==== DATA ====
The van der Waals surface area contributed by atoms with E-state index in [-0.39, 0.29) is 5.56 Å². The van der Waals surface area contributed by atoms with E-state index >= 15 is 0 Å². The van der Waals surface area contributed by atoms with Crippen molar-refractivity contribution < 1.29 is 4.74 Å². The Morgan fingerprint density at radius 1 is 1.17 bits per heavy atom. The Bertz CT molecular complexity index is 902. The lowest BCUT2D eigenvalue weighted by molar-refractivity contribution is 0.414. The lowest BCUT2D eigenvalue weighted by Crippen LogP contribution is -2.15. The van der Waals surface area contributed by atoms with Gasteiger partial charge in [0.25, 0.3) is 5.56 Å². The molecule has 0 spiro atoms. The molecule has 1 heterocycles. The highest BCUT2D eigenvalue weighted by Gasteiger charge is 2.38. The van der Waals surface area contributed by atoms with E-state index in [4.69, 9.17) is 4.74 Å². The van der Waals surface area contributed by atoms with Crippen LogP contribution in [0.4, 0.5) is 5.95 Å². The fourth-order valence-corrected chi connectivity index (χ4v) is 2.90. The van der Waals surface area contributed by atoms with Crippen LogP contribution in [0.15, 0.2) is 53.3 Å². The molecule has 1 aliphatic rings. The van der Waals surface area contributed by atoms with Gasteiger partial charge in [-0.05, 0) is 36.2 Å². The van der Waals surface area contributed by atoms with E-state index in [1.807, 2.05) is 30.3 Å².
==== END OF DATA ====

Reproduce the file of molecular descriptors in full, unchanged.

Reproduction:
The van der Waals surface area contributed by atoms with E-state index in [-0.39, 0.29) is 5.56 Å². The van der Waals surface area contributed by atoms with E-state index >= 15 is 0 Å². The van der Waals surface area contributed by atoms with Crippen molar-refractivity contribution < 1.29 is 4.74 Å². The Morgan fingerprint density at radius 1 is 1.17 bits per heavy atom. The Bertz CT molecular complexity index is 902. The lowest BCUT2D eigenvalue weighted by molar-refractivity contribution is 0.414. The lowest BCUT2D eigenvalue weighted by Crippen LogP contribution is -2.15. The van der Waals surface area contributed by atoms with Gasteiger partial charge in [0.25, 0.3) is 5.56 Å². The molecule has 0 spiro atoms. The molecule has 1 heterocycles. The highest BCUT2D eigenvalue weighted by Gasteiger charge is 2.38. The van der Waals surface area contributed by atoms with E-state index in [4.69, 9.17) is 4.74 Å². The van der Waals surface area contributed by atoms with Crippen LogP contribution in [0.4, 0.5) is 5.95 Å². The fourth-order valence-corrected chi connectivity index (χ4v) is 2.90. The van der Waals surface area contributed by atoms with Crippen LogP contribution in [0.15, 0.2) is 53.3 Å². The molecule has 1 aliphatic rings. The van der Waals surface area contributed by atoms with Gasteiger partial charge in [-0.05, 0) is 36.2 Å². The van der Waals surface area contributed by atoms with E-state index in [1.807, 2.05) is 30.3 Å².